President Donald Trump has prepared a comprehensive list of people he hopes to forgive in the final days of his government, which includes senior White House officials, family members, prominent rappers – and possibly himself, according to people familiar with the matter.
Trump hopes to announce pardons on Jan. 19 – his last full day in office – and his ideas are currently being considered by senior advisers and the White House board office, the people said.
Perhaps the biggest question facing his legal team is whether the president has the power to forgive himself, as he has discussed in recent weeks with key aides, according to people familiar with his conversations. Trump has claimed power in the past, although this is a legal dispute and has never been attempted by a president.
A self-forgiveness could also prove major political responsibility and hamper another presidential candidacy, with opponents sure to suggest that self-forgiveness amounted to an admission that he believed he could be prosecuted for breaking the law.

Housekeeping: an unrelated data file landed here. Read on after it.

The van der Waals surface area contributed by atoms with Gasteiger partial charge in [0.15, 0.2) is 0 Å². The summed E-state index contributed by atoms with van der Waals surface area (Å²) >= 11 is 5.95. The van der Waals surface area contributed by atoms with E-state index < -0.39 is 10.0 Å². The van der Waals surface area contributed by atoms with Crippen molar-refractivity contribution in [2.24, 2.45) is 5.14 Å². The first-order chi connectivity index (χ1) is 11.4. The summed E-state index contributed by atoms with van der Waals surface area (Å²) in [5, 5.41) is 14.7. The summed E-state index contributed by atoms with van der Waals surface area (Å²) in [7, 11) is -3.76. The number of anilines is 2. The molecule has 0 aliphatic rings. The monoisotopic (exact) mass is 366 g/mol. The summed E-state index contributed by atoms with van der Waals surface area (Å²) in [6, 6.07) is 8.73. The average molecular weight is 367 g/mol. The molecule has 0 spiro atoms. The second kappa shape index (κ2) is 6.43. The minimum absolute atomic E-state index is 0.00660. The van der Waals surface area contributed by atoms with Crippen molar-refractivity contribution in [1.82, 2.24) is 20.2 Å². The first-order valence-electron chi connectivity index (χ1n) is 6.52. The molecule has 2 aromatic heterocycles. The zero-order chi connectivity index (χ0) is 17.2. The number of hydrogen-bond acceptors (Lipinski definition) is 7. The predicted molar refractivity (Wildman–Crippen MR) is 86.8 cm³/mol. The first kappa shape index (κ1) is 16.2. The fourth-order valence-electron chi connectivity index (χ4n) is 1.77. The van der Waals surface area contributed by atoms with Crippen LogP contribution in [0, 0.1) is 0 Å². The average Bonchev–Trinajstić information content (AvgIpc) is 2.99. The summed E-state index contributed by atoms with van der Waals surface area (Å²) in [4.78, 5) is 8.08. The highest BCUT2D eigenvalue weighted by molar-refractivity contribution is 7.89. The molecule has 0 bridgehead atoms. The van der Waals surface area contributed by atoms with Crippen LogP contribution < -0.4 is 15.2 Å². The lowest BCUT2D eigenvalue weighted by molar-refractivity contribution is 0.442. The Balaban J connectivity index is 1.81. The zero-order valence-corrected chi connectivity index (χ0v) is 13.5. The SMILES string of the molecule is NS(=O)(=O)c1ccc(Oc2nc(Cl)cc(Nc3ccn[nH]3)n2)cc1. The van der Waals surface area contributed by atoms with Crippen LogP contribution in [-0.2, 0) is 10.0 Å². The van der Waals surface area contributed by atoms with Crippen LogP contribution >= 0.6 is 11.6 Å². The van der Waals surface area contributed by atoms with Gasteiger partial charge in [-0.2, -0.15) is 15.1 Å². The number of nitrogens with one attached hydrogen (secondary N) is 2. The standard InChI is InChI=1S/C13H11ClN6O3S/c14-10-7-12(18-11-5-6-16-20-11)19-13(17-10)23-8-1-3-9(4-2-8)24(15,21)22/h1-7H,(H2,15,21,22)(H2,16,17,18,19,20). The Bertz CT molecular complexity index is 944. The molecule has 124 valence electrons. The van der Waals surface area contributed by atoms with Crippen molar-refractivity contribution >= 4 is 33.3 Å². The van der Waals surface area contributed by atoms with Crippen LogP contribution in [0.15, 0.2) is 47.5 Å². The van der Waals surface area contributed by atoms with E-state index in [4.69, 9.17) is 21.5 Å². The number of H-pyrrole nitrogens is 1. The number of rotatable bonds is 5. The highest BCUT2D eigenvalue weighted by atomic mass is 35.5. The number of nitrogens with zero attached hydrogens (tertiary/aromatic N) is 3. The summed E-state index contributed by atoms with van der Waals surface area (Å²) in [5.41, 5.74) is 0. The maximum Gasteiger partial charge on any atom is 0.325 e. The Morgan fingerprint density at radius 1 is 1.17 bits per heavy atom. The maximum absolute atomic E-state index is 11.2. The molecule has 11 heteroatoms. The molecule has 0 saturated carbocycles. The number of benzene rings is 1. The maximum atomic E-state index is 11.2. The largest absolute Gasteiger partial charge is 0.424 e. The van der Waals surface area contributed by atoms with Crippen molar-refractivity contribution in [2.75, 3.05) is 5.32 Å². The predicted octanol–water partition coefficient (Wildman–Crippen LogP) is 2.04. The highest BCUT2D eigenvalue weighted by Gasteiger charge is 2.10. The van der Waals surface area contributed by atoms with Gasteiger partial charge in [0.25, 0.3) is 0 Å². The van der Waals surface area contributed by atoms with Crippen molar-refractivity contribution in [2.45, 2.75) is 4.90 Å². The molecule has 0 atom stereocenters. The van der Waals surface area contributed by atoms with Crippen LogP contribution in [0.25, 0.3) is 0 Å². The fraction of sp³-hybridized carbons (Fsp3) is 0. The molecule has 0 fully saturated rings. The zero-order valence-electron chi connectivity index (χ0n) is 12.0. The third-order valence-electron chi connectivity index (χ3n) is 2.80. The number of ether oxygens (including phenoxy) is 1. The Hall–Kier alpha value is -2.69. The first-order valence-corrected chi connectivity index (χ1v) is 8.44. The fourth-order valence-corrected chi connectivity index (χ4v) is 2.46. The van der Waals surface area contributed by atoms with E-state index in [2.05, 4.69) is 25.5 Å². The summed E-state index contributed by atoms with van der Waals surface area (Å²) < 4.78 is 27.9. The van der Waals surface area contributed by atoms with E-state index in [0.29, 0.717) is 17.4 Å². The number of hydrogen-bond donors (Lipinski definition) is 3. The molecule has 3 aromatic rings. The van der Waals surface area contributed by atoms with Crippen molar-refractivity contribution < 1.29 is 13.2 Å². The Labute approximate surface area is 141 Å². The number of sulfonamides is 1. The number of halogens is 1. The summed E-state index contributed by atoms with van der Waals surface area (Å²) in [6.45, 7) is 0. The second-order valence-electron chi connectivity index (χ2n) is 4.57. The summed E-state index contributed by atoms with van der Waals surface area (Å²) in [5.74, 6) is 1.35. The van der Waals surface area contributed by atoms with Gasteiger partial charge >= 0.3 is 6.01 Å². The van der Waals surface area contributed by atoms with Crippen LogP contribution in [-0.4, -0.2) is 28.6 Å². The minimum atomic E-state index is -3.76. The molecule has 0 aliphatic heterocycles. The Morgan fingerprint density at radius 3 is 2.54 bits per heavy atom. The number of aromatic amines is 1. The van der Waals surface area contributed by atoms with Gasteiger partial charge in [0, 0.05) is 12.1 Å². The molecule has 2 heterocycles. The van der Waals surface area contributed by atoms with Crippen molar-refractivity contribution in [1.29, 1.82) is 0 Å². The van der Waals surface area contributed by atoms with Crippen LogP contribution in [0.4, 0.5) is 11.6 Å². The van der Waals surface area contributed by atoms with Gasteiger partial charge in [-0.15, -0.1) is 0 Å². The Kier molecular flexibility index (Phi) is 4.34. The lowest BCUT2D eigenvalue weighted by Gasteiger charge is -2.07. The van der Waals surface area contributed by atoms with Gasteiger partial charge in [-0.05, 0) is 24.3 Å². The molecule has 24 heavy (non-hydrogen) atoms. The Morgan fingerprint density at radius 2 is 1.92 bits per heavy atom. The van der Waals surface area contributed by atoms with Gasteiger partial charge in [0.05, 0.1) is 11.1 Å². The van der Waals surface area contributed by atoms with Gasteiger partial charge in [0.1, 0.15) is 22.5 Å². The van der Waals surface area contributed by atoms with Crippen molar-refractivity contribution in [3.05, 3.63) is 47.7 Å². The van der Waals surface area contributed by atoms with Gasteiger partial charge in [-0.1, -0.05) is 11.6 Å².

Preventive pardons are being discussed for senior White House officials who have not been charged with crimes, including Chief of Staff Mark Meadows, Senior Advisor Stephen Miller, Chief of Staff John McEntee and social media director Dan Scavino.
The president’s eldest daughter Ivanka Trump, her husband Jared Kushner, both of whom hold White House positions, are also under consideration, people said. Trump’s personal lawyer Rudy Giuliani also discussed the issue of forgiveness with the president.
Preventive pardons are also being considered for other members of the president’s family, as well as for friends and allies. For example, Trump granted a preventive pardon to Kimberly Guilfoyle, the former Fox News host who is dating his eldest son, Donald Trump Jr.
The president wants preventive pardons to protect recipients from prosecution for any federal crimes committed before pardons are issued.
He is also considering a traditional pardon for Albert Pirro, who previously worked with the president on real estate transactions and was convicted of tax evasion. Pirro is the ex-husband of Fox News host Jeanine Pirro, a former Westchester County district attorney in New York City.